Massive Data Breach at Domino’s; Information of 180 Million Users Available on Web
Close on the heels of Air India’s massive data breach, Domino’s India, has reported a massive data breach with over 13 terabytes (TB) in size, including information of its employees and customers. The data includes names, mobile numbers, and detailed addresses of around 180 million users of the 1,314 Domino’s pizza restaurants operated by Jubilant FoodWorks has been leaked on the dark web. Jubilant FoodWorks has confirmed the data leak but said that information about credit card and other financial details is safe.
The data breach, which includes customers’ names, email IDs, mobile numbers, and locations that have now been made public and are not just restricted to the dark web alone. The breach was first uncovered by Rajshekhar Rajaharia, a cyber-security researcher.
Mr Rajaharia explained to Moneylife that a cyber miscreant has even created a search engine for the database on dark web.
“Data of 18 crore orders of Domino’s India have become public. Hacker created a search engine on dark web. If you have ever ordered @dominos_india online, your data might be leaked. Data include name, email, mobile, and GPS location,” he says.
He told Moneylife, “The worst part of this alleged breach is that people are using this data to spy on people. Anybody can easily search any mobile number on the said link and can check a person’s past locations with date and time. This seems like a real threat to our privacy. The data can be also be misused for email spamming, unwanted calls and SMS messages”.
You can enter your e-mail address or phone number, and it will show you a response containing the linked email id, total number of orders, money spent in each order, time of order, and your precise location (latitude and longitude) with your general address.
Following this, the company released a statement saying, “Jubilant FoodWorks experienced an information security incident recently. No data pertaining to the financial information of any person was accessed, and the incident has not resulted in any operational or business impact.”
Adding to this, it said, “As a policy, we do not store financial details or credit card data of our customers. Thus, no such information has been compromised. Our team of experts is investigating the matter, and we have taken necessary actions to contain the incident.”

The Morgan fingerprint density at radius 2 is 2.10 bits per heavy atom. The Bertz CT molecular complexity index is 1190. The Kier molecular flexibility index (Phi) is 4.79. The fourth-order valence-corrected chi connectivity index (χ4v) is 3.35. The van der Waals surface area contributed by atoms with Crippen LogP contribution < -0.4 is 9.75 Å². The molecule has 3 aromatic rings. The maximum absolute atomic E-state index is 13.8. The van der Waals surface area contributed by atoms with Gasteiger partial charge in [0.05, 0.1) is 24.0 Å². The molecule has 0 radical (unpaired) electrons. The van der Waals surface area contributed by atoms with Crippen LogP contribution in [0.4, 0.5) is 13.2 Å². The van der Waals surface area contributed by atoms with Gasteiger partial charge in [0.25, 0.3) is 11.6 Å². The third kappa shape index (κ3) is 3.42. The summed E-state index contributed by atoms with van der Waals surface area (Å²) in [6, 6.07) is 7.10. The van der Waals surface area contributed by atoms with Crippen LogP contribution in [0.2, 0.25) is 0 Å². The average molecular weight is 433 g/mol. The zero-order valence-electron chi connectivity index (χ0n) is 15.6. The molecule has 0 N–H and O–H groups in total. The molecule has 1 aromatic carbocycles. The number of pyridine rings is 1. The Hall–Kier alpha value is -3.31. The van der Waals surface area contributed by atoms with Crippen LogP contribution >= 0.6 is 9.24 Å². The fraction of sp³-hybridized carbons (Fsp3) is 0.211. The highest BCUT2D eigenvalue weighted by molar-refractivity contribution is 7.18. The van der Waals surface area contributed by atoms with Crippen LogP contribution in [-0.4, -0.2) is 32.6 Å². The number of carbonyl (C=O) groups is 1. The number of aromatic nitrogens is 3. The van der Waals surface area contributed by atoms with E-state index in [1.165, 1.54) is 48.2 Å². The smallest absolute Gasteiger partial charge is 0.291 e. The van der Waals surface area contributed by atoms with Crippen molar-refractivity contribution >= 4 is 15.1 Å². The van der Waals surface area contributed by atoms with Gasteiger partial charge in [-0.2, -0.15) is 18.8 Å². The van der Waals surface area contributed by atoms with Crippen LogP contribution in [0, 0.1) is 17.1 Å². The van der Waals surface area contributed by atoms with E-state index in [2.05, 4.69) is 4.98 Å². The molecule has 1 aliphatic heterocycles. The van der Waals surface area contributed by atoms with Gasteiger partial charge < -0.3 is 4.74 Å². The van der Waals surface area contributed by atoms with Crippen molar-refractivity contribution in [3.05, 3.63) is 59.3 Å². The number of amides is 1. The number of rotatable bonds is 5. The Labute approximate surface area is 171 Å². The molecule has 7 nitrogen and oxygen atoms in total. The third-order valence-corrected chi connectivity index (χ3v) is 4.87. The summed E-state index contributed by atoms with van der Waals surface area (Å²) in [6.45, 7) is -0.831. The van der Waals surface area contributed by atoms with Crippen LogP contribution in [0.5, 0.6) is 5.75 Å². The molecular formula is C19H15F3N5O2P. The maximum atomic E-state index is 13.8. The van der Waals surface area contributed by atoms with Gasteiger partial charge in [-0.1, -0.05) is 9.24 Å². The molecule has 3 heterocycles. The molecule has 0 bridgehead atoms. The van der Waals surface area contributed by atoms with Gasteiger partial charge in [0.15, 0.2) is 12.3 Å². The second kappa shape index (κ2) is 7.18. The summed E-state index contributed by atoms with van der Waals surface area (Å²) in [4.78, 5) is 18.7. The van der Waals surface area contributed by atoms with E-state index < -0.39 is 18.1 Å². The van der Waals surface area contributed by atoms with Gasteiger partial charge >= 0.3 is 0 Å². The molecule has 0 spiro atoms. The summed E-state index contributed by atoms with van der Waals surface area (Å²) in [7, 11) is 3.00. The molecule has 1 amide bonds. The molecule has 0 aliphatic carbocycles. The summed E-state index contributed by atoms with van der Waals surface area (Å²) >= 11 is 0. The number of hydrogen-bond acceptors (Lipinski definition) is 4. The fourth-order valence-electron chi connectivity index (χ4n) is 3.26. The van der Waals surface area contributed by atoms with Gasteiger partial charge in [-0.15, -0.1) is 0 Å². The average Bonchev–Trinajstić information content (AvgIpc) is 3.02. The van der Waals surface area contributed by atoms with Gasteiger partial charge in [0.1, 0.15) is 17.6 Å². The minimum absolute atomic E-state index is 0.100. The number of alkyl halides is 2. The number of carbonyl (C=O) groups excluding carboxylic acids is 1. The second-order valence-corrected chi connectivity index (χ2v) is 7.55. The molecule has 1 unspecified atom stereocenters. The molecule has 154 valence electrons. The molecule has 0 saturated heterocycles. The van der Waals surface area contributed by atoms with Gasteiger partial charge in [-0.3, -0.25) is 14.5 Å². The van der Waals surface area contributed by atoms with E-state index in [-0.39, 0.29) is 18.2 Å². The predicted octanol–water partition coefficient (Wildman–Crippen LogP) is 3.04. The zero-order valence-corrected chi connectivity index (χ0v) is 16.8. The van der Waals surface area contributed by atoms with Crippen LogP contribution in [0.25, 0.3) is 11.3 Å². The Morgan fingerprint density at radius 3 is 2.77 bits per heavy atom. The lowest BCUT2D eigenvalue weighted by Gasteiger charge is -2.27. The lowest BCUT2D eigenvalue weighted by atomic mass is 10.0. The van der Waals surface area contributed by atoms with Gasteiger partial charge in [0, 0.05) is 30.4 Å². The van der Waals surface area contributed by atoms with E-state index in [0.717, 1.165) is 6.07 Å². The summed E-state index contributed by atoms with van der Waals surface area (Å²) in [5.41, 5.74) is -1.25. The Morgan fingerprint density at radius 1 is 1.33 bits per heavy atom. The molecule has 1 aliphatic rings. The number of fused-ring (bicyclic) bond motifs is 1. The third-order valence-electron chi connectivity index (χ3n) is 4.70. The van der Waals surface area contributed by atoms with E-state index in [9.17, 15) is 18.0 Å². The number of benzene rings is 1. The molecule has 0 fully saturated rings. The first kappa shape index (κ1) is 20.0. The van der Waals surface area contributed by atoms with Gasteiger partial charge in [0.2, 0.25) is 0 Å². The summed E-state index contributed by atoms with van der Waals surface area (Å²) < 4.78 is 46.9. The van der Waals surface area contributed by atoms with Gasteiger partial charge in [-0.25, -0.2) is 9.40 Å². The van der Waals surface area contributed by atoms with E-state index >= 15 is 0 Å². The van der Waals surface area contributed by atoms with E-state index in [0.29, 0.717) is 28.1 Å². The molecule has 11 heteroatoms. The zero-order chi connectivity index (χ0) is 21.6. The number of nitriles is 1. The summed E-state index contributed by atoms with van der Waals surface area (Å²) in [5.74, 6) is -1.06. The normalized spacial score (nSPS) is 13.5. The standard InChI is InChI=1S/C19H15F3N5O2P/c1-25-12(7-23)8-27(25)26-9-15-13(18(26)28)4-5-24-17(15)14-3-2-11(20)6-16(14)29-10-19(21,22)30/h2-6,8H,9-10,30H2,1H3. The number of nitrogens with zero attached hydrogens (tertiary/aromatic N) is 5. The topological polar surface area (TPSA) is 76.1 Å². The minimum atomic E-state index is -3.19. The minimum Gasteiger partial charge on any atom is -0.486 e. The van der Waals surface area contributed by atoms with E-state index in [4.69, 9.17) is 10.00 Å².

A few days back, Air India too had confirmed that it was the subject of a cyber-attack in which data such as credit cards, passports and phone numbers of its customers was compromised. The breach has, reportedly, affected around 45 lakh customers registered with the airline between 26 August 2011, and 3 February 2021.
What you must do for damage control post such incidents
If your data has been leaked, immediately change your password regardless of what was leaked in the data breach. It would be prudent that you change the password (if you are using the same password) on any other portal too so as to avoid any kind of potential risks in future.
In such cases, it is imperative to assume the worst and act accordingly. Get into the habit of having different passwords for different websites.
Monitor your bank and credit card statements very closely. Do not ignore bank SMS messages.
Customers who were registered on the affected systems of these organisations within the past year especially could be more vulnerable and are advised to change bank and card passwords or entirely replace debit or credit cards with new ones, among other things.
Since credit card information is also included in Air India’s data breach case, if you have been an Air India user or customer, you should ideally get the credit cards or debit cards replaced.
Let us not forget that in order to carry out international transactions (albeit not all international transactions), one does not require a card verification value (CVV) code.
Besides, contrary to public perception, even the three-digit CVV code is not hack proof. Security experts tell us that an advanced computer can try out different permutations and combinations and crack it within minutes. If replacing a credit card or debit card is not possible for now, then at least block international transactions on cards via internet banking or bank app.
Alert your friends and share the information about the data breach as much as you can on social media so that everyone is aware. No misuse has been reported as of now but it is always better to be safe than sorry.
Use two-factor authentication wherever possible. All major services such as banking, email and e-commerce websites allow this. A two-factor authentication adds an extra layer of protection to your digital life.
You can also switch to Unified Payment Interface (UPI) to make payments which does not require you to share your card details on such platforms. You may even opt for virtual cards with a different number with limited funds offered by banks. This card can be used for online transactions.
Hackers can misuse your information to seek loans. Hence, it is advisable to check your credit report at least every quarter to see if any new loans have been issued.